Now, I will install this vault instance inside the Kubernetes cluster that I’ve got up and running. I’m going to be doing it in dev mode. Kindly take note that this is something you shouldn’t do for production. You can run the HashiCorp Vault externally and connect it with your Kubernetes cluster. That’s the best thing to do. During the demo, you’re going to see me do things like accessing the vault and manipulating data in the vault, in which you can see the passwords and the tokens. If somebody gets access to your Kubernetes cluster, and they have the right credentials while your vault is in there, your secrets aren’t very secret. Once again, I’m running vault in the Kubernetes cluster in developer mode for demonstration purposes only. Keep that in mind if you are thinking about doing this in production.

 

Bart Farrell  13:27

Real quick question, can ephemeral volumes be associated with namespaces and their lifecycle?

 

Kim Schlesinger  13:36

That’s so interesting. I don’t think so. I think they are only affiliated with pods and the pod lifecycle. The ephemeral volume gets spun up and down. I think I see what you’re asking: “Could it be a persistent volume for a namespace or something like that?” The answer is no. It’s related to the pod. 

 

Kim Schlesinger  14:06

[2. Set up HashiCorp Vault]

Once again, I gave the disclaimer about HashiCorp Vault and how I’m running it in this talk. I’m using Helm to install and manage HashiCorp Vaults. The first thing that I need to do is to add the HashiCorp Helm repo to my local Helm repos on my computer. I’m sure I already have this installed because I’ve been prepping this talk. 

I’m running helm repo add hashicorp, and then I’m giving the URL of the HashiCorp Helm charts. Now, it says HashiCorp already exists. I want to make sure that I have the most updated version of that repo. I’m going to say helm repo update hashicorp. We will install a dev-server instance of the HashiCorp Vault inside the demo namespace. As I just mentioned, if you’re interested in running vault externally, HashiCorp has a great guide on how to do that. I would click here if that’s something you’re interested in doing. Let’s look through this, I’m going to install the vault inside my Kubernetes cluster internally, so I’m saying helm install vault in the namespace demo.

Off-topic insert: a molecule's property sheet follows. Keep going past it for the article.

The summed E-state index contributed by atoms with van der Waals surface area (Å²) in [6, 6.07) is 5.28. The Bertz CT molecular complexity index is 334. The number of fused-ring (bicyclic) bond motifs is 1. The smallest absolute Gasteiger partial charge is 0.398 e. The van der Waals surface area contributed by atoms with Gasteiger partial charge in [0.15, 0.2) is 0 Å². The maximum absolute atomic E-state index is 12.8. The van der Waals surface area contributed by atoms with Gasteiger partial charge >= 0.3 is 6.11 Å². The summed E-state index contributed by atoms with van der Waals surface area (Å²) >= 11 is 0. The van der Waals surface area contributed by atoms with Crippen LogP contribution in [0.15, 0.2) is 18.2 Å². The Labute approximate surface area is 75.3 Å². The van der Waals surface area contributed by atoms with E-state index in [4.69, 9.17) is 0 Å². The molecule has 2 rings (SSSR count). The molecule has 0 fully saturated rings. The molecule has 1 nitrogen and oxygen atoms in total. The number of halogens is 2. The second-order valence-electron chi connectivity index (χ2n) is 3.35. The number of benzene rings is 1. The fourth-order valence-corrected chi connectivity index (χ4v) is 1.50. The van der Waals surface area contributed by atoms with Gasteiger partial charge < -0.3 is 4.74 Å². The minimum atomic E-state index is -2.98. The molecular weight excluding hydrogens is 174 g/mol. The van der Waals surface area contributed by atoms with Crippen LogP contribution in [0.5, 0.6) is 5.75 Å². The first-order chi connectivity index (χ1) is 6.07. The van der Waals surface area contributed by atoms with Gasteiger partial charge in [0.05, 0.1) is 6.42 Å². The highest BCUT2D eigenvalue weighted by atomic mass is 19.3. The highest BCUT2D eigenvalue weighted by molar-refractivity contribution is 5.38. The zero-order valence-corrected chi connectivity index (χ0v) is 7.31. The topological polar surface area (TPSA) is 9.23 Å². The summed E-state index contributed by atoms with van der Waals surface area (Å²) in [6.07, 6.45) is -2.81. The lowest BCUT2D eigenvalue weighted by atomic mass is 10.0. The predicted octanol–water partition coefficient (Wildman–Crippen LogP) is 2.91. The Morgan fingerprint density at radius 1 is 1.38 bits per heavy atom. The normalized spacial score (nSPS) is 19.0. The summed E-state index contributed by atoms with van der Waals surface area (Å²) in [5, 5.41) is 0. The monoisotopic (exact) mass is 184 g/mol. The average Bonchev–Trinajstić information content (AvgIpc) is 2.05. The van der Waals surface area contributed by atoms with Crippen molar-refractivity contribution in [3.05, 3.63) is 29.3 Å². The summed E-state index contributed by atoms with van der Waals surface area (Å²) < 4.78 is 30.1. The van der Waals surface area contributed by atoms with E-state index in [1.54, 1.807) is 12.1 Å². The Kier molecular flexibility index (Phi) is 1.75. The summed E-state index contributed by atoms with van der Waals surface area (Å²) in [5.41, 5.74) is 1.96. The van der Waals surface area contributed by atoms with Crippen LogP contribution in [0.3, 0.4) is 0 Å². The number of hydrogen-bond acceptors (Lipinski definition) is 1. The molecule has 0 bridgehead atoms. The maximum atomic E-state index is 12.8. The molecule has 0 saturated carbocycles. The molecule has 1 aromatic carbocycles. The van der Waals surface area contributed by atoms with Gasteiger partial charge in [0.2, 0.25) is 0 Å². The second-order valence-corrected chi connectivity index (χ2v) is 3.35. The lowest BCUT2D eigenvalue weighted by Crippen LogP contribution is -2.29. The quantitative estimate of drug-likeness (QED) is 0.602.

I’m enabling three different options:

 

  •   –set “server.dev.enabled=true” \

I want it to be in development mode so that server dev is enabled “true.”

 

  •     –set “injector.enabled=false” \

I don’t want the secrets injector enabled because we’re not using that particular feature.

 

  •     –set “csi.enabled=true”

I want to enable the CSI and ephemeral volumes so that the HashiCorp Vault can talk with the ephemeral volumes that we’re going to spin up with our pods.

 

As we ran it, we got this message from Helm that says, “I created this helm release called vaults.” It’s in your demo namespace. Then, HashiCorp leaves us a message saying, “Here’s the vault docs if you want to check them out.” Let’s see what got created with that. 

If we say cube control, get a pods namespace demo, we see four different pods are running. We have this pod called vault zero — the actual vault server running. Then, we have this vault CSI provider with three different replicas. A DaemonSet creates these. Also, I am making sure that we can use the CSI driver with our vault instance. 

Now that we’re good to go on the installation, the next two steps that we’re going to do are the following: (1) We are going to store a credential inside of the vault instance, and (2) We’re going to set up the vault instance to be able to interact with our Kubernetes cluster and talk with the pods that we’re going to create. 

 

Let’s now proceed with step three.

 

       3. Store a credential using Vault’s Key-Value Storage